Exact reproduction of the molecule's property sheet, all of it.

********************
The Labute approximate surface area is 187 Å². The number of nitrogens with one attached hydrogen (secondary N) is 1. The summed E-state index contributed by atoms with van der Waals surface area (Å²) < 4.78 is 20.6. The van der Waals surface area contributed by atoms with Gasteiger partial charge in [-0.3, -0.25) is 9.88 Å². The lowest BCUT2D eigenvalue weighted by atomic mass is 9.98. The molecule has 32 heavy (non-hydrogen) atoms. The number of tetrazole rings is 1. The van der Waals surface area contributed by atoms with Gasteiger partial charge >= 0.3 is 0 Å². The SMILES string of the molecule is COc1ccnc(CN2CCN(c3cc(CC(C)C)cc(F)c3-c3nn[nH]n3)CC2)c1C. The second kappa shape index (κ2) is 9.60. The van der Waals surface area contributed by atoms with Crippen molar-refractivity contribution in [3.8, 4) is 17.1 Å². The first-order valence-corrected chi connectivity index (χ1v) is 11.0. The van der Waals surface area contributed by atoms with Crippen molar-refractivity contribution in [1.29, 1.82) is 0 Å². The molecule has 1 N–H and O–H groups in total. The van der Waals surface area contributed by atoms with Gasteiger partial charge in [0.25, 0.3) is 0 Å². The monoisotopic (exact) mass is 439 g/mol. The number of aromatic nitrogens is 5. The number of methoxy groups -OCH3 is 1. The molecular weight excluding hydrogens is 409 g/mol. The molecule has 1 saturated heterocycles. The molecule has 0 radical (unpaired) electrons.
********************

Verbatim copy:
The Labute approximate surface area is 187 Å². The number of nitrogens with one attached hydrogen (secondary N) is 1. The summed E-state index contributed by atoms with van der Waals surface area (Å²) < 4.78 is 20.6. The van der Waals surface area contributed by atoms with Gasteiger partial charge in [-0.3, -0.25) is 9.88 Å². The lowest BCUT2D eigenvalue weighted by atomic mass is 9.98. The molecule has 32 heavy (non-hydrogen) atoms. The number of tetrazole rings is 1. The van der Waals surface area contributed by atoms with Gasteiger partial charge >= 0.3 is 0 Å². The SMILES string of the molecule is COc1ccnc(CN2CCN(c3cc(CC(C)C)cc(F)c3-c3nn[nH]n3)CC2)c1C. The second kappa shape index (κ2) is 9.60. The van der Waals surface area contributed by atoms with Crippen molar-refractivity contribution in [3.8, 4) is 17.1 Å². The first-order valence-corrected chi connectivity index (χ1v) is 11.0. The van der Waals surface area contributed by atoms with Crippen molar-refractivity contribution in [1.29, 1.82) is 0 Å². The molecule has 1 N–H and O–H groups in total. The van der Waals surface area contributed by atoms with Gasteiger partial charge in [0.25, 0.3) is 0 Å². The monoisotopic (exact) mass is 439 g/mol. The number of aromatic nitrogens is 5. The number of methoxy groups -OCH3 is 1. The molecular weight excluding hydrogens is 409 g/mol. The molecule has 1 saturated heterocycles. The molecule has 0 radical (unpaired) electrons.